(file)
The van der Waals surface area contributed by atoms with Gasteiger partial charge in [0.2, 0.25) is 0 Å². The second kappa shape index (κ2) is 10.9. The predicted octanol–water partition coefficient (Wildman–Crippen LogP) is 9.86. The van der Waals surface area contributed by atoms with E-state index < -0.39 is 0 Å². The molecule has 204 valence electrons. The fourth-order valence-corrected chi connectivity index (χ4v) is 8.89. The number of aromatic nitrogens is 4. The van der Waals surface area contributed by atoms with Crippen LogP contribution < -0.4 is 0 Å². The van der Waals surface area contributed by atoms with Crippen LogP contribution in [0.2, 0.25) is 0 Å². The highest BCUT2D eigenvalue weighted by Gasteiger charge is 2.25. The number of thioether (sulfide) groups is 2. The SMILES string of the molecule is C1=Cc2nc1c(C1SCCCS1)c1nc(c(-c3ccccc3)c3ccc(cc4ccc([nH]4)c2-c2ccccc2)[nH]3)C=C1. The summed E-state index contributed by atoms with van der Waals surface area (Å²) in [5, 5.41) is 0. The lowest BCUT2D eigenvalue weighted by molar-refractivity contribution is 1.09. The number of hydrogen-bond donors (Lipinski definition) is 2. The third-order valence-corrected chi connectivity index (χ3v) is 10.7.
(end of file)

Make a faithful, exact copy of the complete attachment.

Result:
The van der Waals surface area contributed by atoms with Gasteiger partial charge in [0.2, 0.25) is 0 Å². The second kappa shape index (κ2) is 10.9. The predicted octanol–water partition coefficient (Wildman–Crippen LogP) is 9.86. The van der Waals surface area contributed by atoms with E-state index < -0.39 is 0 Å². The molecule has 204 valence electrons. The fourth-order valence-corrected chi connectivity index (χ4v) is 8.89. The number of aromatic nitrogens is 4. The van der Waals surface area contributed by atoms with Crippen LogP contribution < -0.4 is 0 Å². The van der Waals surface area contributed by atoms with Crippen LogP contribution in [0.2, 0.25) is 0 Å². The highest BCUT2D eigenvalue weighted by Gasteiger charge is 2.25. The number of thioether (sulfide) groups is 2. The SMILES string of the molecule is C1=Cc2nc1c(C1SCCCS1)c1nc(c(-c3ccccc3)c3ccc(cc4ccc([nH]4)c2-c2ccccc2)[nH]3)C=C1. The summed E-state index contributed by atoms with van der Waals surface area (Å²) in [5, 5.41) is 0. The lowest BCUT2D eigenvalue weighted by molar-refractivity contribution is 1.09. The number of hydrogen-bond donors (Lipinski definition) is 2. The third-order valence-corrected chi connectivity index (χ3v) is 10.7.